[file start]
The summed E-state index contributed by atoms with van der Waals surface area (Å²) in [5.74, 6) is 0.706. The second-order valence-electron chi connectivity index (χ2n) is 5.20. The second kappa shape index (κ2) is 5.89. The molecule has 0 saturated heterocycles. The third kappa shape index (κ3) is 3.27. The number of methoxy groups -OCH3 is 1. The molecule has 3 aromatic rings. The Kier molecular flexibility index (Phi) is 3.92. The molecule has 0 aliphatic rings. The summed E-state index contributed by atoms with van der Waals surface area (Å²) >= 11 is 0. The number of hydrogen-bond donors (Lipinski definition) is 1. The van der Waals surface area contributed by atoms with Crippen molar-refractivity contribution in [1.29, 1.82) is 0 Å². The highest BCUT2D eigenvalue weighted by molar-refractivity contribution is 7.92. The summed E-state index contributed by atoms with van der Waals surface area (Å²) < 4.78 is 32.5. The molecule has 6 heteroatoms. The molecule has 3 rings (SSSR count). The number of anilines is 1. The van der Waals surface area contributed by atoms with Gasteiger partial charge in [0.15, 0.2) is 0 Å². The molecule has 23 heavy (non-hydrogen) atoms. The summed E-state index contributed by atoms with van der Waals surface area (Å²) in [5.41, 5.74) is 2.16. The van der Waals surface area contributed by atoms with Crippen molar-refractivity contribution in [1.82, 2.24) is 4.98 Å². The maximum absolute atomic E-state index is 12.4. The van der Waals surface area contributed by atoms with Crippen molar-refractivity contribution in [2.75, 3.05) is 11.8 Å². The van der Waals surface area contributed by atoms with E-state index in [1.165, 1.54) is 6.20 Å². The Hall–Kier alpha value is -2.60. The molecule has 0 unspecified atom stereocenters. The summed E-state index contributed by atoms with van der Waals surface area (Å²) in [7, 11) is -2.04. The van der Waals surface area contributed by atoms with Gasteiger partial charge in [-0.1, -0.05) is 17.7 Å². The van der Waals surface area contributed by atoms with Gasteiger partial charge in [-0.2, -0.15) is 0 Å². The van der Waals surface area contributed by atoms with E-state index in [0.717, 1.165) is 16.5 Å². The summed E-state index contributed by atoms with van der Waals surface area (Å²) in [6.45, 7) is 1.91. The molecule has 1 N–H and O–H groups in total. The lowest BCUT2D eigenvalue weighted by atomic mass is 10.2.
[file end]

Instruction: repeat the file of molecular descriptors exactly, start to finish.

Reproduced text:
The summed E-state index contributed by atoms with van der Waals surface area (Å²) in [5.74, 6) is 0.706. The second-order valence-electron chi connectivity index (χ2n) is 5.20. The second kappa shape index (κ2) is 5.89. The molecule has 0 saturated heterocycles. The third kappa shape index (κ3) is 3.27. The number of methoxy groups -OCH3 is 1. The molecule has 3 aromatic rings. The Kier molecular flexibility index (Phi) is 3.92. The molecule has 0 aliphatic rings. The summed E-state index contributed by atoms with van der Waals surface area (Å²) >= 11 is 0. The number of hydrogen-bond donors (Lipinski definition) is 1. The van der Waals surface area contributed by atoms with Crippen molar-refractivity contribution in [1.29, 1.82) is 0 Å². The highest BCUT2D eigenvalue weighted by molar-refractivity contribution is 7.92. The summed E-state index contributed by atoms with van der Waals surface area (Å²) < 4.78 is 32.5. The molecule has 6 heteroatoms. The molecule has 3 rings (SSSR count). The number of anilines is 1. The van der Waals surface area contributed by atoms with Gasteiger partial charge in [0.15, 0.2) is 0 Å². The molecule has 23 heavy (non-hydrogen) atoms. The summed E-state index contributed by atoms with van der Waals surface area (Å²) in [5.41, 5.74) is 2.16. The van der Waals surface area contributed by atoms with Crippen molar-refractivity contribution in [1.82, 2.24) is 4.98 Å². The maximum absolute atomic E-state index is 12.4. The van der Waals surface area contributed by atoms with Crippen molar-refractivity contribution in [2.75, 3.05) is 11.8 Å². The van der Waals surface area contributed by atoms with E-state index in [1.165, 1.54) is 6.20 Å². The Hall–Kier alpha value is -2.60. The molecule has 0 unspecified atom stereocenters. The summed E-state index contributed by atoms with van der Waals surface area (Å²) in [7, 11) is -2.04. The van der Waals surface area contributed by atoms with Gasteiger partial charge in [-0.1, -0.05) is 17.7 Å². The van der Waals surface area contributed by atoms with Gasteiger partial charge in [-0.2, -0.15) is 0 Å². The van der Waals surface area contributed by atoms with E-state index in [0.717, 1.165) is 16.5 Å². The summed E-state index contributed by atoms with van der Waals surface area (Å²) in [6.45, 7) is 1.91. The molecule has 1 N–H and O–H groups in total. The lowest BCUT2D eigenvalue weighted by atomic mass is 10.2.